Well Being

Safety Follow-Up about Nursing Necklaces

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After reading How to Make Your Own Nursing Necklace, The Mommy Blawger posted a comment asking:

Do you have any more information about what kind of thread and clasps should be purchased for nursing necklaces? I understand that they should be strong enough not to break when the little ones are tugging on them, but I am not at all familiar with jewelry making. Also, any guidance about any types of beads to avoid since they may be chewed on. Thank you!

Good questions! I'm a novice too but I gathered some safety information about nursing necklaces. The first and foremost safety warning is that the beads are a choking hazard and children under age three should not be allowed to play with them unsupervised. A nursing necklace is intended for a baby to play with it when it's around your neck and the baby is nursing, and not for putting in the baby's mouth. While it shouldn't be used as a separate toy, it's best to design the necklace as safely as possible. Some things to keep in mind:

Beads. The two safest choices seem to be non-toxic plastic beads or polished gemstones. Plastic has the advantages of being inexpensive, colorful and varied in texture. Personally I avoid plastic in any baby-related items and would prefer the more expensive (and prettier!) polished gemstones. If you buy gemstone beads, read their labels and make sure that any treatment of the beads is safe (some are dyed). Avoid painted beads and beads made of wood, porcelain and glass due to the risk of splintering or chipping.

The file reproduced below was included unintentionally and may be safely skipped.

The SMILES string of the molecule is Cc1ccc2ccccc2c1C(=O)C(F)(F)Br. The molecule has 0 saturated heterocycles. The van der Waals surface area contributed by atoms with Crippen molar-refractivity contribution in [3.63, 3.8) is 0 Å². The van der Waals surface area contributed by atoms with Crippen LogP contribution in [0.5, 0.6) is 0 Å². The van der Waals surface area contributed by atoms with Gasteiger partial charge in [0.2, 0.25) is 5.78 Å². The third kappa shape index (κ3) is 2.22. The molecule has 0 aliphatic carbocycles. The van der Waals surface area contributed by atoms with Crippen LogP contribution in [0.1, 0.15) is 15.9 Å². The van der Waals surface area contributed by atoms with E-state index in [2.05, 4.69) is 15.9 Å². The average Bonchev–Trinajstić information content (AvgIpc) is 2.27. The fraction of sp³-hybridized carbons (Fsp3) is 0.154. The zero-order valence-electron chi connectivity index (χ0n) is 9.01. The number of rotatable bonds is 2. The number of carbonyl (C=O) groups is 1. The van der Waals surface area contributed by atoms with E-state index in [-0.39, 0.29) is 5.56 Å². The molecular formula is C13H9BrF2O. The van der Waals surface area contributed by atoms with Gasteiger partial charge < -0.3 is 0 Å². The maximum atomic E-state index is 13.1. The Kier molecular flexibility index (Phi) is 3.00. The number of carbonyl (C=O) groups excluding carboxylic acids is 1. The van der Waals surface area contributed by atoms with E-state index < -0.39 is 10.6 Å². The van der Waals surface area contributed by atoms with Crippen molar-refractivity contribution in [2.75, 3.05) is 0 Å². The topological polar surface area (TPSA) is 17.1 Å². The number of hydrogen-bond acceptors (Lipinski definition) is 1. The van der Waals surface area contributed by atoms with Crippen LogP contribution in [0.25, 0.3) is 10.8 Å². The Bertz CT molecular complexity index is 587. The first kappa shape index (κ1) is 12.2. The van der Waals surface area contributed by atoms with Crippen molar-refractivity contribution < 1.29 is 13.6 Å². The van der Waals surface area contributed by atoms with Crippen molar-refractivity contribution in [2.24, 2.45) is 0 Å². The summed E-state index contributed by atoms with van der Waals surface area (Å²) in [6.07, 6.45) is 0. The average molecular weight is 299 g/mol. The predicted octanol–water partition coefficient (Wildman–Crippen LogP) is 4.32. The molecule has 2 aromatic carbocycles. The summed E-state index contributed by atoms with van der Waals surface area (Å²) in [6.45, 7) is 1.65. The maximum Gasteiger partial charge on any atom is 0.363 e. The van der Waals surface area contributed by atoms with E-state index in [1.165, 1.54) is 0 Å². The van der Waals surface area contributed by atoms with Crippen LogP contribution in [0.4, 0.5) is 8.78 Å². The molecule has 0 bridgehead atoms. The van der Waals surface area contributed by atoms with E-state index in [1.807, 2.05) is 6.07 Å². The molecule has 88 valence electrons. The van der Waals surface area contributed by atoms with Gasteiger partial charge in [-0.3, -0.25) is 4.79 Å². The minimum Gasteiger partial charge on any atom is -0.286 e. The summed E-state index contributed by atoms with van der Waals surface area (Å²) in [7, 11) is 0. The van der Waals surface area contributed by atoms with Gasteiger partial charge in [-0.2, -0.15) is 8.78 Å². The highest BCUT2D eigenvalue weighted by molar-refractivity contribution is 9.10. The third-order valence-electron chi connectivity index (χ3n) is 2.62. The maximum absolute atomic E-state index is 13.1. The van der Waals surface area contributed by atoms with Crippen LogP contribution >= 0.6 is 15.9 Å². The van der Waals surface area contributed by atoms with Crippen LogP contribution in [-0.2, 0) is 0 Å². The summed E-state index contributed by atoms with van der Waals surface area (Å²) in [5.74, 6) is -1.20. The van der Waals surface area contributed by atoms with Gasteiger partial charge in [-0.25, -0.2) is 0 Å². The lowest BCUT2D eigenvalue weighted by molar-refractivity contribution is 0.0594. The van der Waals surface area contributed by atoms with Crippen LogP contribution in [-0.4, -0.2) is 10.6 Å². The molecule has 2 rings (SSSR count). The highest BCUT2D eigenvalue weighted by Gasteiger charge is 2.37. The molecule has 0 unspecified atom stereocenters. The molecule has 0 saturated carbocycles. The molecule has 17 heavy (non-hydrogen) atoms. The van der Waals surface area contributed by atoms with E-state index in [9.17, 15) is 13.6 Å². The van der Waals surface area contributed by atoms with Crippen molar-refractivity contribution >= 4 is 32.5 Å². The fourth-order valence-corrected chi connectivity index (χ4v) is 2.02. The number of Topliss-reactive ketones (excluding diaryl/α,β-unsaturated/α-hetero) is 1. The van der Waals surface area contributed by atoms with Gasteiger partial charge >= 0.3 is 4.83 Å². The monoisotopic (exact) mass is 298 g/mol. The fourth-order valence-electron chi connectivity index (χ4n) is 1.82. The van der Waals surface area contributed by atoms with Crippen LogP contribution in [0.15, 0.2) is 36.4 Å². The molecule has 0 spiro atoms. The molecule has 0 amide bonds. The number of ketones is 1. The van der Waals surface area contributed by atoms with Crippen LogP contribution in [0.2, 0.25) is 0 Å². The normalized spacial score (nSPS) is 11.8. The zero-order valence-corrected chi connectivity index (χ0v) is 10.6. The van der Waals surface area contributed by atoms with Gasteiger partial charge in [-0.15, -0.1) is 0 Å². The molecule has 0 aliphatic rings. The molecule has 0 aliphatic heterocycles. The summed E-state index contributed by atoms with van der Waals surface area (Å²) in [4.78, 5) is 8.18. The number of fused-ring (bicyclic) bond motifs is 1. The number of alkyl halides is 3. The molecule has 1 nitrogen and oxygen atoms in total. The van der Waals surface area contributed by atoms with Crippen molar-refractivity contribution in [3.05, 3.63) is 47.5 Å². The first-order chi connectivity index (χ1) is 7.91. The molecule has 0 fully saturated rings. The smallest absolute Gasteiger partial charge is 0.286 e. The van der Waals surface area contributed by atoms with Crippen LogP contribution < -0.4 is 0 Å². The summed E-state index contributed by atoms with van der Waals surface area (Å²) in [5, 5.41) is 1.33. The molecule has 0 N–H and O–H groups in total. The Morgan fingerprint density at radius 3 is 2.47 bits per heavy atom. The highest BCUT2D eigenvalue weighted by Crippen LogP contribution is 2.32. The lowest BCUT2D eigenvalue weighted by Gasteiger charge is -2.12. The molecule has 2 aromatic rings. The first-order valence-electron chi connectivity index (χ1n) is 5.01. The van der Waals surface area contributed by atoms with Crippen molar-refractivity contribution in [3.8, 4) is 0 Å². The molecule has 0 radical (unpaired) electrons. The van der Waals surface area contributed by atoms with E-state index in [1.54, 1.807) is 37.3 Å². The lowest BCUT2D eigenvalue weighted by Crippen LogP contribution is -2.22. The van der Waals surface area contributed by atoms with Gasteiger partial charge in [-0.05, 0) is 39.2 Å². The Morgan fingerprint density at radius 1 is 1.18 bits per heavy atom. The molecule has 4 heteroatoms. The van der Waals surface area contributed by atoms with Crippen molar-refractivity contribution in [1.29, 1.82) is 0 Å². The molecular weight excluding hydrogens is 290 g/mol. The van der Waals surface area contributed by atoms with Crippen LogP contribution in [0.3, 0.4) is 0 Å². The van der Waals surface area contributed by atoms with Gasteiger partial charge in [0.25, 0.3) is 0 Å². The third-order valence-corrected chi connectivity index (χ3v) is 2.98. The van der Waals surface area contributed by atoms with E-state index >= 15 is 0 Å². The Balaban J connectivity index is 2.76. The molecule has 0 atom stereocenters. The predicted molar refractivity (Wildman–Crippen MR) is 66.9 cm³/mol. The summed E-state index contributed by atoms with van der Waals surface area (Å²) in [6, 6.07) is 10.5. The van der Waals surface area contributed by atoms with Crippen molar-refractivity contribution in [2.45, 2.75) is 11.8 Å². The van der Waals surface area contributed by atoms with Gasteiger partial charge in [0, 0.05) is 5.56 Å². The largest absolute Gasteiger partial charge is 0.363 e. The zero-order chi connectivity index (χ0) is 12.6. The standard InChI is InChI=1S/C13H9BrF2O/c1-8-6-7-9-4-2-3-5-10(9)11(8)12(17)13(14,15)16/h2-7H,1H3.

Cording. Nursing necklaces available on the web generally use nylon beading strand, stainless steel cording, professional grade beading wire or some combination of those and a crimping bead in between. You can read more about the properties of various cording materials here. There is a concern that nylon-coated stainless steel cording is susceptible to wear and that after the nylon coating rubs off the steel is sharp, fine and vulnerable to breaking. Tickled Pink Designs suggests that Spectra Fiber Cord–white polyethylene–is the safest. Avoid string, yarn, hemp and leather which are problematic if they get wet. Also avoid any metal that would rust if it got wet.

Length. Nursing necklaces can be anywhere from 26-34 inches long, but the standard length seems to be 30-32 inches.

Safety clasp. Consider using a safety clasp that pulls apart if the child tugs too hard on the necklace or gets entangled in it. A safety clasp ensures that the necklace comes apart at the clasp and does not break at another point and scatter the beads. Most safety clasps are made of plastic. You can see samples and find more safety tips at Mommy Necklaces or Booby Beads. There are magnetic safety clasps available but their safety has been questioned–it's possible for the small magnet to fall out of the clasp and be swallowed by the child.

About.com offers a comprehensive page on beading basics and free beading designs. Keep in mind that you can browse pictures of necklaces for sale on-line for inspiration but their designs are copyrighted and should not be reproduced in their entirety. There are many sites offering free beading tips and designs.

One fun way for a novice to get started is to have a beading party hosted by a more experienced beader or a professional (much like the old Tupperware parties)! The bead store in my hometown offers private group sessions for a girls' night out.

Experienced beaders, please share your safety and design tips with us in the comments!